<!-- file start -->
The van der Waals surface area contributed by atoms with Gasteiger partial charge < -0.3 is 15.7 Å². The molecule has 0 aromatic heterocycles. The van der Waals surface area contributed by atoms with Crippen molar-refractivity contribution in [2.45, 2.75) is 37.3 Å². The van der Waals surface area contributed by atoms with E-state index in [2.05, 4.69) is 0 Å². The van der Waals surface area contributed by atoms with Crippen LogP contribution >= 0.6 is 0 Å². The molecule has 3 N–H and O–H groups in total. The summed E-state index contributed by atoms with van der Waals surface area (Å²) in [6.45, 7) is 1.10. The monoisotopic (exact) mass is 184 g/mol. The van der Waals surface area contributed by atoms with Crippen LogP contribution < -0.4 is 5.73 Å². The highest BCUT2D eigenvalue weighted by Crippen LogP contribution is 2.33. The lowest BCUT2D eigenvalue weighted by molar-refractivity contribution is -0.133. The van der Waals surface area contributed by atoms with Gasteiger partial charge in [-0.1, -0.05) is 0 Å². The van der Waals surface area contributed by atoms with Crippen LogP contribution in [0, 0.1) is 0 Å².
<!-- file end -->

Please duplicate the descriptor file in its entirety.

The van der Waals surface area contributed by atoms with Gasteiger partial charge < -0.3 is 15.7 Å². The molecule has 0 aromatic heterocycles. The van der Waals surface area contributed by atoms with Crippen molar-refractivity contribution in [2.45, 2.75) is 37.3 Å². The van der Waals surface area contributed by atoms with E-state index in [2.05, 4.69) is 0 Å². The van der Waals surface area contributed by atoms with Crippen LogP contribution >= 0.6 is 0 Å². The molecule has 3 N–H and O–H groups in total. The summed E-state index contributed by atoms with van der Waals surface area (Å²) in [6.45, 7) is 1.10. The monoisotopic (exact) mass is 184 g/mol. The van der Waals surface area contributed by atoms with Crippen LogP contribution < -0.4 is 5.73 Å². The highest BCUT2D eigenvalue weighted by Crippen LogP contribution is 2.33. The lowest BCUT2D eigenvalue weighted by molar-refractivity contribution is -0.133. The van der Waals surface area contributed by atoms with Gasteiger partial charge in [-0.1, -0.05) is 0 Å². The van der Waals surface area contributed by atoms with Crippen LogP contribution in [0, 0.1) is 0 Å².